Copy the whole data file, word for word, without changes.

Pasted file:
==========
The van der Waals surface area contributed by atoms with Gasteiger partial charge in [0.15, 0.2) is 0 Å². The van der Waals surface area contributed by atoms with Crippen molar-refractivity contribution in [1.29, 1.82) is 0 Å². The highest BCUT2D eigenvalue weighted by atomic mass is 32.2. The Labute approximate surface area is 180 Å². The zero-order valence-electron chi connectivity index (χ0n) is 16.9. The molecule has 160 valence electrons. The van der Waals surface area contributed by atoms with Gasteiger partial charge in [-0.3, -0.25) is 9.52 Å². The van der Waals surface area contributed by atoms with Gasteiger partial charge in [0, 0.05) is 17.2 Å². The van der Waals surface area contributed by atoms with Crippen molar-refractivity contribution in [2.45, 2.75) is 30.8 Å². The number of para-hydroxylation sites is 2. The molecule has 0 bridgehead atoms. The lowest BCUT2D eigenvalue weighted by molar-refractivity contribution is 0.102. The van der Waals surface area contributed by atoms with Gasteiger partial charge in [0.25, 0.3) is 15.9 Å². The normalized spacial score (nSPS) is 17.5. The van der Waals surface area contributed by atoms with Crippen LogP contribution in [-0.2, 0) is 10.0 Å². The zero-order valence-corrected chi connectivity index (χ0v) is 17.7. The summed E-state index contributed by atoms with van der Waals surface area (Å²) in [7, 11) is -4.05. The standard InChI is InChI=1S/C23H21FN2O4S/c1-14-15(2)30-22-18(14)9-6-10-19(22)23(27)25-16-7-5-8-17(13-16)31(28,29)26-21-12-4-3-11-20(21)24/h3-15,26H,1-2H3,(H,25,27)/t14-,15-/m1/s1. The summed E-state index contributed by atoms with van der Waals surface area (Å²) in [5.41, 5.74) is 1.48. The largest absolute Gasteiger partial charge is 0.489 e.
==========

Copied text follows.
The van der Waals surface area contributed by atoms with Gasteiger partial charge in [0.15, 0.2) is 0 Å². The van der Waals surface area contributed by atoms with Crippen molar-refractivity contribution in [1.29, 1.82) is 0 Å². The highest BCUT2D eigenvalue weighted by atomic mass is 32.2. The Labute approximate surface area is 180 Å². The zero-order valence-electron chi connectivity index (χ0n) is 16.9. The molecule has 160 valence electrons. The van der Waals surface area contributed by atoms with Gasteiger partial charge in [-0.3, -0.25) is 9.52 Å². The van der Waals surface area contributed by atoms with Gasteiger partial charge in [0, 0.05) is 17.2 Å². The van der Waals surface area contributed by atoms with Crippen molar-refractivity contribution in [2.45, 2.75) is 30.8 Å². The number of para-hydroxylation sites is 2. The molecule has 0 bridgehead atoms. The lowest BCUT2D eigenvalue weighted by molar-refractivity contribution is 0.102. The van der Waals surface area contributed by atoms with Gasteiger partial charge in [0.25, 0.3) is 15.9 Å². The normalized spacial score (nSPS) is 17.5. The van der Waals surface area contributed by atoms with Crippen LogP contribution in [-0.2, 0) is 10.0 Å². The zero-order valence-corrected chi connectivity index (χ0v) is 17.7. The summed E-state index contributed by atoms with van der Waals surface area (Å²) in [7, 11) is -4.05. The standard InChI is InChI=1S/C23H21FN2O4S/c1-14-15(2)30-22-18(14)9-6-10-19(22)23(27)25-16-7-5-8-17(13-16)31(28,29)26-21-12-4-3-11-20(21)24/h3-15,26H,1-2H3,(H,25,27)/t14-,15-/m1/s1. The summed E-state index contributed by atoms with van der Waals surface area (Å²) in [5.41, 5.74) is 1.48. The largest absolute Gasteiger partial charge is 0.489 e.